I think it’s coming, WT. Not in the blunt way that Jacobs did it, but more of a moving away over time. It took PC(USA) 10 years of unrewarded effort to give up on the companies – but give up they did.

        My suspicion, and only a suspicion, is that PC(USA) will now engage in a multi-year series of efforts to discern whether a notional, one-way relationship with occupation-supporting Jews takes precedence over speaking up about Israel’s actual, blatant, unrepentant, and ongoing human rights abuses.

        As Betsy says, the rank and file were pretty POd about their treatment last week. I’m not sure they’re going to forget this treatment anytime soon, but they’ll deal with the residual resentment in their own deliberative way.

      • seafoid on June 23, 2014, 2:59 pm

        One of the problems for Israel about bringing the threats and thuggery out into plenary sessions, so to speak, is that it draws attention to the Israeli human rights charade. Anyone disgusted by the tactics will look far more closely at related news in future.

        I bet they’ll never get such a close result again.

      • ohiojoes on June 23, 2014, 4:49 pm

        I think Betsy knows the inside story here much better than I, and I don’t doubt that she’s correct about the membership. But I, like most of my cohort, stopped going to church long ago. I hardly know anyone attending the PCUSA affiliated church in these parts who is under 50. Our local church has three funerals for every wedding, as they say. The PCA churches, on the other hand!

  3. just on June 23, 2014, 9:01 am

    “The resolution of the Presbyterian Church (PCUSA) this evening in Detroit is shameful. It removes its ability to be a constructive partner to promote peace in the Middle East. It is also remarkable at a time when we are praying for the safety of the three boys: Eyal Gil-ad and Naftali, who were kidnapped by Hamas terrorists, that the church remained silent. We would have hoped that PCUSA would have joined us in promoting peace and denouncing terrorism.””

    Oh wait. I missed the directive that the world was supposed to stop spinning and sit shiva for the disappeared teens… all the while Israel pounds the OPT and kills and kidnaps at will.

    btw, PCUSA is promoting peace and denouncing terrorism– Israeli terrorism and Occupation! How about joining them?

    • seafoid on June 23, 2014, 3:02 pm

      Israeli victims always have names. Palestinians rarely do.
      With a name journalists can build a picture of someone’s life. Without one who cares?
      “All the seeds of ultra-nationalism and messianism that have been planted over the past several years are germinating now and blooming in the flower beds of rot. All of the Israeli hatreds have reared their heads in the wake of the kidnapping of three yeshiva students whose place of learning is in the heart of the occupied territory. All of the destructiveness and the intolerance for other views, all of the unity and the falling into rank in Israel have now assembled for the biggest display of ultra-nationalism ever. All the seeds of religiosity have sprouted into a mass prayer service led by the television broadcasters, every single last one of which has volunteered for propaganda duty. No one questions the mass arrests, the re-imprisonment of the Palestinians who were freed in the Gilad Shalit exchange deal, the arrests of members of the Palestinian parliament, the deportations to the Gaza Strip and the warmongering. Anyone who does has sealed his own fate.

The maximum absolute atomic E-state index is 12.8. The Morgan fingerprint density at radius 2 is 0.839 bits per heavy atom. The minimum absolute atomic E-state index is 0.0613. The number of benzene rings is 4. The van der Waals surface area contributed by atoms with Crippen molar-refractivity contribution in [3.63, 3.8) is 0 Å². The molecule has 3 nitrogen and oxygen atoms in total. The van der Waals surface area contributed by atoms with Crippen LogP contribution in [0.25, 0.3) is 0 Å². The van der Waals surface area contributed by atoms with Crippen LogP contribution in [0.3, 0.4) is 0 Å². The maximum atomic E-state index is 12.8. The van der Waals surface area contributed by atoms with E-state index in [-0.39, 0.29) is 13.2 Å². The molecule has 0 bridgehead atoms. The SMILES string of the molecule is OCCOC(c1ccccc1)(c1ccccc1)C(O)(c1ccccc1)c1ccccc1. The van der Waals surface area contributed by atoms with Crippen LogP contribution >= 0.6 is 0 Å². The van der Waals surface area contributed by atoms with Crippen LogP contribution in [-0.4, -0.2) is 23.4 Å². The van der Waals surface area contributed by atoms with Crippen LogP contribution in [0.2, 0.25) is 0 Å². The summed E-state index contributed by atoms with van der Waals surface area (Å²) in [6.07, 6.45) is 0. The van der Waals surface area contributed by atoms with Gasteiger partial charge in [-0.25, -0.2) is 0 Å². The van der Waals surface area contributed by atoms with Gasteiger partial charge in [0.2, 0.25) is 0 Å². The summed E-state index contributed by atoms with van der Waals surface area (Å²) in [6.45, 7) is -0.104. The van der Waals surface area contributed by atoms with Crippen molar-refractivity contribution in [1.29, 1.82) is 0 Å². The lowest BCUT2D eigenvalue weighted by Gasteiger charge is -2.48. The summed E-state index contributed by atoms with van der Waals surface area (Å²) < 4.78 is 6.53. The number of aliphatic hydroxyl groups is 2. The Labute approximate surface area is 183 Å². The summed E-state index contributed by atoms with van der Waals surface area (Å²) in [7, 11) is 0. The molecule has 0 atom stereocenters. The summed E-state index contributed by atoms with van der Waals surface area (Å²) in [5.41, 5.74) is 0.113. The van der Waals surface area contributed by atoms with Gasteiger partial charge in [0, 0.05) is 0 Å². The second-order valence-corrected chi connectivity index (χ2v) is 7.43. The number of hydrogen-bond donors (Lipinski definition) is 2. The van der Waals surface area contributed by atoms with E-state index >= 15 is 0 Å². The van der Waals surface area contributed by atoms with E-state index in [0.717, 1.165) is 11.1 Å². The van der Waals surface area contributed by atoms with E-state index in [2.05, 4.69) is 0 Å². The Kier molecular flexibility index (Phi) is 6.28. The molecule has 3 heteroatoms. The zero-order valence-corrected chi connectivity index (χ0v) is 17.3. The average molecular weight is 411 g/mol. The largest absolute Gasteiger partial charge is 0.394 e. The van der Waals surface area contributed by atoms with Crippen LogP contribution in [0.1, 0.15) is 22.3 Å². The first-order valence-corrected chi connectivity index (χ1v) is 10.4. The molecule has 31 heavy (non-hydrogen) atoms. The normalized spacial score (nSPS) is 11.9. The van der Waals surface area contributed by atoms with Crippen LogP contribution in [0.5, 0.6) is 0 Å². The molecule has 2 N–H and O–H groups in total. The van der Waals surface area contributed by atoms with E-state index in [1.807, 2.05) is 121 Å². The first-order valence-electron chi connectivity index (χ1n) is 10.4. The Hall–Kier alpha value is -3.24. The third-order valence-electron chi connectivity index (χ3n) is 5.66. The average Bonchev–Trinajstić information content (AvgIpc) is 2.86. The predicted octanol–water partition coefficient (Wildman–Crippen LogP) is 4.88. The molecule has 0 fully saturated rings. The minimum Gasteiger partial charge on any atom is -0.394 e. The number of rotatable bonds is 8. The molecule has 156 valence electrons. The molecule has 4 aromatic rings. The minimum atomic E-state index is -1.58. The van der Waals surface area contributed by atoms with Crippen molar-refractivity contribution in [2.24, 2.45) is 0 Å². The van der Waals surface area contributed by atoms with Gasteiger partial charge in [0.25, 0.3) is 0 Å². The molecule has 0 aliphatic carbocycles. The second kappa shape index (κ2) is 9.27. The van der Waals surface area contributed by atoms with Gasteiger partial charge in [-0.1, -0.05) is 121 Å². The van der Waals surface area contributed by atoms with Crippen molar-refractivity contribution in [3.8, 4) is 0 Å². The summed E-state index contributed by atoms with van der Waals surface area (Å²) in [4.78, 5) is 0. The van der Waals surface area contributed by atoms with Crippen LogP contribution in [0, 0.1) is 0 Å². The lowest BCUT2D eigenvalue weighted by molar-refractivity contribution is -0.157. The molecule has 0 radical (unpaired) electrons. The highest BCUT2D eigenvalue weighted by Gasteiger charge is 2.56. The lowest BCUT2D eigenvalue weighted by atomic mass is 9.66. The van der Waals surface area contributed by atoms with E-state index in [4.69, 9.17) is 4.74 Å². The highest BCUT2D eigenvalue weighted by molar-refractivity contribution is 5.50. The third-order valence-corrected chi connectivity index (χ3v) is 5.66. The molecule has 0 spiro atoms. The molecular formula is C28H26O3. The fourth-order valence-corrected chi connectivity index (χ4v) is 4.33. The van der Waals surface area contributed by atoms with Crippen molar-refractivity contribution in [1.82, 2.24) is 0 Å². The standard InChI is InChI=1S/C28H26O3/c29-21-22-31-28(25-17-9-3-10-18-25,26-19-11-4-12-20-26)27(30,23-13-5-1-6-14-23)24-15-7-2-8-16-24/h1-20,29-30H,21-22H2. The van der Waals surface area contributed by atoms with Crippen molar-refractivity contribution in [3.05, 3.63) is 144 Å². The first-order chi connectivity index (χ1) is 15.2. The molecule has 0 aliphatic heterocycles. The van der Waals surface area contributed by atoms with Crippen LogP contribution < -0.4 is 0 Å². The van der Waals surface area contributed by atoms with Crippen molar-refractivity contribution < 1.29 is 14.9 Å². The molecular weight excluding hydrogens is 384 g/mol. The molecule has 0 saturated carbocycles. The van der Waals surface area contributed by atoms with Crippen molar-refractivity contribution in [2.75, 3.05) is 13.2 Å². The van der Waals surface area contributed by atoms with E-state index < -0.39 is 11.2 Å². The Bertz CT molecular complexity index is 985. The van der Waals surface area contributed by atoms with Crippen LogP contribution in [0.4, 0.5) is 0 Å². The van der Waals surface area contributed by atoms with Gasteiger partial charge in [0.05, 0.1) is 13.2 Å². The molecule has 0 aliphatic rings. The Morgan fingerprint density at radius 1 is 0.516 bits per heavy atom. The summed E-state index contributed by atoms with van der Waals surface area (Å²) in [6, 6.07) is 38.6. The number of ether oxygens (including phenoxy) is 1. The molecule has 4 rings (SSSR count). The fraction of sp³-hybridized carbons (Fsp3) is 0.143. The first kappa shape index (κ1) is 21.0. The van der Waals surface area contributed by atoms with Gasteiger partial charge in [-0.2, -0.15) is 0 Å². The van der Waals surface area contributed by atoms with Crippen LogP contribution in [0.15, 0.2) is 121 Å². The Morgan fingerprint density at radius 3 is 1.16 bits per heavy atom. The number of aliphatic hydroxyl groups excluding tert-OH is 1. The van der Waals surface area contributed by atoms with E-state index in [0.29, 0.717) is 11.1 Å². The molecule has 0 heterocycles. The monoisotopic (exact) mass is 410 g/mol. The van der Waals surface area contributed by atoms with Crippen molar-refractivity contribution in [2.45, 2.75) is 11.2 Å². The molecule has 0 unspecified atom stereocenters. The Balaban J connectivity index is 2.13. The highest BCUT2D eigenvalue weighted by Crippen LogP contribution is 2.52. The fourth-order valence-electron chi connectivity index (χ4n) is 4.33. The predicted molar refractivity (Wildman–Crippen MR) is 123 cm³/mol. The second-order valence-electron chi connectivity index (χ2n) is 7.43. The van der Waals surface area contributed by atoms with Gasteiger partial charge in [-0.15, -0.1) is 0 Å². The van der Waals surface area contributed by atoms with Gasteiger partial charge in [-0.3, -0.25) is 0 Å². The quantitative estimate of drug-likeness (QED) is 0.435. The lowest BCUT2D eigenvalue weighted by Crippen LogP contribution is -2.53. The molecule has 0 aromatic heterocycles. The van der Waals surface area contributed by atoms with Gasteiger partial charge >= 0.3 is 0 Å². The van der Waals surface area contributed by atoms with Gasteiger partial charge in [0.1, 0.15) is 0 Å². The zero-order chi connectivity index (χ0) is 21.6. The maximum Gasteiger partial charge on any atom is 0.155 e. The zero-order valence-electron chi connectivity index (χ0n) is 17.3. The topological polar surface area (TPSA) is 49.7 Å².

All of this is permitted to Israel, only to Israel. The immediate victims of the “finest hour” are the wretched families of the abducted teens and tens of thousands of Palestinians. But after this affair ends, the light will rise on a new, even darker Israel. “

      • just on June 23, 2014, 3:50 pm

        Levy gets it. He nails it. He writes as someone who is angry, ashamed, and disgusted.

      • seafoid on June 23, 2014, 3:55 pm

        He knows Israel is not stable. It’s not even the country it was 2 years ago. It gets continually worse. YESHA is a progressive cancer.

        And they blame the Presbyterians for abandoning the pretence that Israel can heal itself.

  4. Jethro on June 23, 2014, 9:08 am

    Is there some reason PCUSA should care about Presbyterian-Jewish relations, especially now, as major Jewish organizations advocate for the occupation?

    • ritzl on June 23, 2014, 12:15 pm

      If I understand Betsy and richb, it’s simply because they do care. It’s part of their spiritual essence. That’s why this assault hurt (pissed off?) so many of them so much. It traded on that spiritual essence. It tried to parse their morality. It failed.

  5. Kay24 on June 23, 2014, 9:11 am

    I watched with disgust CNN cover this news item, and the almost challenging attitude of Victor Blackwell on Sunday morning, when he interviewed the spokesperson and official for the Presbyterian church. CBS New York also covered a protest in New York by pro Israeli supporters regarding the so called, (unproven) kidnapping of 3 kids, and failed to mentioned the Palestinian kids who were killed recently (with proof), just to “balance” that report.